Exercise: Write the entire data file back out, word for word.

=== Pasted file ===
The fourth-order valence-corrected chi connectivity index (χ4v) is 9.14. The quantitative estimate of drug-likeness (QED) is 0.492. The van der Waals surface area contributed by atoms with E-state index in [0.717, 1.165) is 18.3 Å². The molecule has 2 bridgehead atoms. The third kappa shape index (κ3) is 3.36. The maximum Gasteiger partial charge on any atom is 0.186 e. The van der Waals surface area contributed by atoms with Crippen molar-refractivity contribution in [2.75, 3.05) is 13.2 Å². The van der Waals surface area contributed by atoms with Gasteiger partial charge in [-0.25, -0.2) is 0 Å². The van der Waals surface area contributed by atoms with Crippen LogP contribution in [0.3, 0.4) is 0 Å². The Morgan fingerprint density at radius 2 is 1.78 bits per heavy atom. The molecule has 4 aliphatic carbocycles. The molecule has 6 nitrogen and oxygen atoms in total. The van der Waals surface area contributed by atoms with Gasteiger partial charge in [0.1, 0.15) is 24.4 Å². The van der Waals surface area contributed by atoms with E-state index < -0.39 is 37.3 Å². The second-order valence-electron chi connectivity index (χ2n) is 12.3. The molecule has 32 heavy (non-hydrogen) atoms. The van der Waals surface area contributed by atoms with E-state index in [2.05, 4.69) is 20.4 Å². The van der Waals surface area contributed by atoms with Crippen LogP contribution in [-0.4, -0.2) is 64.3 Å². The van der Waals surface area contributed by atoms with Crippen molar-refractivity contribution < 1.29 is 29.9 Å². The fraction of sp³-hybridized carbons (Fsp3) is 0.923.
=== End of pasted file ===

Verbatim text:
The fourth-order valence-corrected chi connectivity index (χ4v) is 9.14. The quantitative estimate of drug-likeness (QED) is 0.492. The van der Waals surface area contributed by atoms with E-state index in [0.717, 1.165) is 18.3 Å². The molecule has 2 bridgehead atoms. The third kappa shape index (κ3) is 3.36. The maximum Gasteiger partial charge on any atom is 0.186 e. The van der Waals surface area contributed by atoms with Crippen molar-refractivity contribution in [2.75, 3.05) is 13.2 Å². The van der Waals surface area contributed by atoms with Gasteiger partial charge in [-0.25, -0.2) is 0 Å². The van der Waals surface area contributed by atoms with Crippen LogP contribution in [0.3, 0.4) is 0 Å². The Morgan fingerprint density at radius 2 is 1.78 bits per heavy atom. The molecule has 4 aliphatic carbocycles. The molecule has 6 nitrogen and oxygen atoms in total. The van der Waals surface area contributed by atoms with Gasteiger partial charge in [0.1, 0.15) is 24.4 Å². The van der Waals surface area contributed by atoms with E-state index < -0.39 is 37.3 Å². The second-order valence-electron chi connectivity index (χ2n) is 12.3. The molecule has 32 heavy (non-hydrogen) atoms. The van der Waals surface area contributed by atoms with E-state index in [2.05, 4.69) is 20.4 Å². The van der Waals surface area contributed by atoms with Crippen LogP contribution in [-0.4, -0.2) is 64.3 Å². The van der Waals surface area contributed by atoms with Crippen molar-refractivity contribution < 1.29 is 29.9 Å². The fraction of sp³-hybridized carbons (Fsp3) is 0.923.